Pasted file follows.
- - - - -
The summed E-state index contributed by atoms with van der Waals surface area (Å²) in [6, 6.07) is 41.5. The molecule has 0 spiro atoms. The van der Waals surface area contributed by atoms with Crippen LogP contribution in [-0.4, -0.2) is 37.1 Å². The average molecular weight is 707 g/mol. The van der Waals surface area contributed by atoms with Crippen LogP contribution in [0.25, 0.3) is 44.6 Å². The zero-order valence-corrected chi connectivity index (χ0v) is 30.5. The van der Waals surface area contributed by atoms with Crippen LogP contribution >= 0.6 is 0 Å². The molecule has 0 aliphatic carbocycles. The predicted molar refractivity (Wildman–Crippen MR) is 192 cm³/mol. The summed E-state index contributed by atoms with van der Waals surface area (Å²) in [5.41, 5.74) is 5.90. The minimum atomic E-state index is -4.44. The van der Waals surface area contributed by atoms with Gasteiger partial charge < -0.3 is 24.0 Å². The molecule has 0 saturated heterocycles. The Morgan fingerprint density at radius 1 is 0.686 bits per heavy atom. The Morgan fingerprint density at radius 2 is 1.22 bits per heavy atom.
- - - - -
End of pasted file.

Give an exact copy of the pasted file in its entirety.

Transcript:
The summed E-state index contributed by atoms with van der Waals surface area (Å²) in [6, 6.07) is 41.5. The molecule has 0 spiro atoms. The van der Waals surface area contributed by atoms with Crippen LogP contribution in [-0.4, -0.2) is 37.1 Å². The average molecular weight is 707 g/mol. The van der Waals surface area contributed by atoms with Crippen LogP contribution in [0.25, 0.3) is 44.6 Å². The zero-order valence-corrected chi connectivity index (χ0v) is 30.5. The van der Waals surface area contributed by atoms with Crippen LogP contribution >= 0.6 is 0 Å². The molecule has 0 aliphatic carbocycles. The predicted molar refractivity (Wildman–Crippen MR) is 192 cm³/mol. The summed E-state index contributed by atoms with van der Waals surface area (Å²) in [5.41, 5.74) is 5.90. The minimum atomic E-state index is -4.44. The van der Waals surface area contributed by atoms with Gasteiger partial charge < -0.3 is 24.0 Å². The molecule has 0 saturated heterocycles. The Morgan fingerprint density at radius 1 is 0.686 bits per heavy atom. The Morgan fingerprint density at radius 2 is 1.22 bits per heavy atom.